Syria has asked the United Nation Security Council to act against terrorist groups attacking Syria’s Christian towns.
Syria has called on the UN Security council to act against terrorist groups’ attack on the Christian town of Maaloula near capital Damascus.
According to the official SANA news agency, Syrian Foreign and Expatriates Ministry sent two letters to the chairman of the UN Security Council and the UN Secretary-General on the attack launched on Monday morning by the terrorist groups on Maaloula.
In the letters, the Ministry said, "In Several letters sent already, we stressed that the Syrian Arab Republic is facing a barbarian war launched by extremist Takfiri gangs targeting its present and future."
The Ministry added that the terrorist Takfiri groups attacked the ancient town of Maloula, which is the only town in the world where the habitants are still speaking the language of Jesus Christ.
The militants sabotaged the churches and houses of the civilians and broke into St. Thecla Convent and held Mother Superior Pelagia Sayyaf and a number of nuns as hostage.
Syrian state television said Christians had held a service in Damascus on Monday to protest against the capture of the nuns and the kidnapping of two bishops near Aleppo in April.
The village was the scene of heavy fighting in September, when it changed hands four times in a series of attacks and assaults by militants.
The Ministry said, "Another proof of the armed terrorist groups' scorn of religious symbols of various religions and denominations is the terrorists' mortar attack on the Great Umayyad Mosque on 30/11/2013 in Damascus which caused the martyrdom of 4 citizens, including a child and a woman, and the injury of 26 others”.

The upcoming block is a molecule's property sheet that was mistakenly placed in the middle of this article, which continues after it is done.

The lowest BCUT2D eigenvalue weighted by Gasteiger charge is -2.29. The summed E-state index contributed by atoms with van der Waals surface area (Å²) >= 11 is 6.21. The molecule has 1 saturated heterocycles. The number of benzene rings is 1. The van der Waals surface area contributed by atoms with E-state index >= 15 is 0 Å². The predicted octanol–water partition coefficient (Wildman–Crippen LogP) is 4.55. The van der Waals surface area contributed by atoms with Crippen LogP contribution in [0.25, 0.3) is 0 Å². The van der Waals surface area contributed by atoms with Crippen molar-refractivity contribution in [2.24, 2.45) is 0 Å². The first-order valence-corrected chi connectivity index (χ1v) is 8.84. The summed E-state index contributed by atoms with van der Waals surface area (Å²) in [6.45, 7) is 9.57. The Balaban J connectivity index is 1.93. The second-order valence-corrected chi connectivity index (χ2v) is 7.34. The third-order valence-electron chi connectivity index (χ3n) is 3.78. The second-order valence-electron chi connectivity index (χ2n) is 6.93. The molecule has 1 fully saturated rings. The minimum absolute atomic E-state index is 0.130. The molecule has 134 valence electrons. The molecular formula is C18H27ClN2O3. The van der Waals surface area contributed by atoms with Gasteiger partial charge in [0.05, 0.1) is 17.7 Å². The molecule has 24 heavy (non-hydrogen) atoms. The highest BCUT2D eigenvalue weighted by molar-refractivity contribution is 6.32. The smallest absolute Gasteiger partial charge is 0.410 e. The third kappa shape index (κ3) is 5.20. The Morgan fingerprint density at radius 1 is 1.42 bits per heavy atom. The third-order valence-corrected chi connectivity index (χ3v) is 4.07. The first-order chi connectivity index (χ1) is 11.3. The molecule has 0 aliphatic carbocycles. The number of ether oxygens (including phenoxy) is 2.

“The terrorists also destroyed recently several religious shrines in Aleppo city,” the letter added, according to SANA.
"Given these facts, we call on the Security Council to condemn these terrorist acts in the strongest terms, and we call on the international community to shoulder its responsibilities and exert pressure on the countries which are supporting these groups to stop providing them with logistical and financial support," the Ministry added.
The war in Syria started in March 2011, when pro-reform protests turned into a massive insurgency following the intervention of Western and regional states.
The unrest, which took in terrorist groups from across Europe, the Middle East and North Africa, has transpired as one of the bloodiest conflicts in recent history.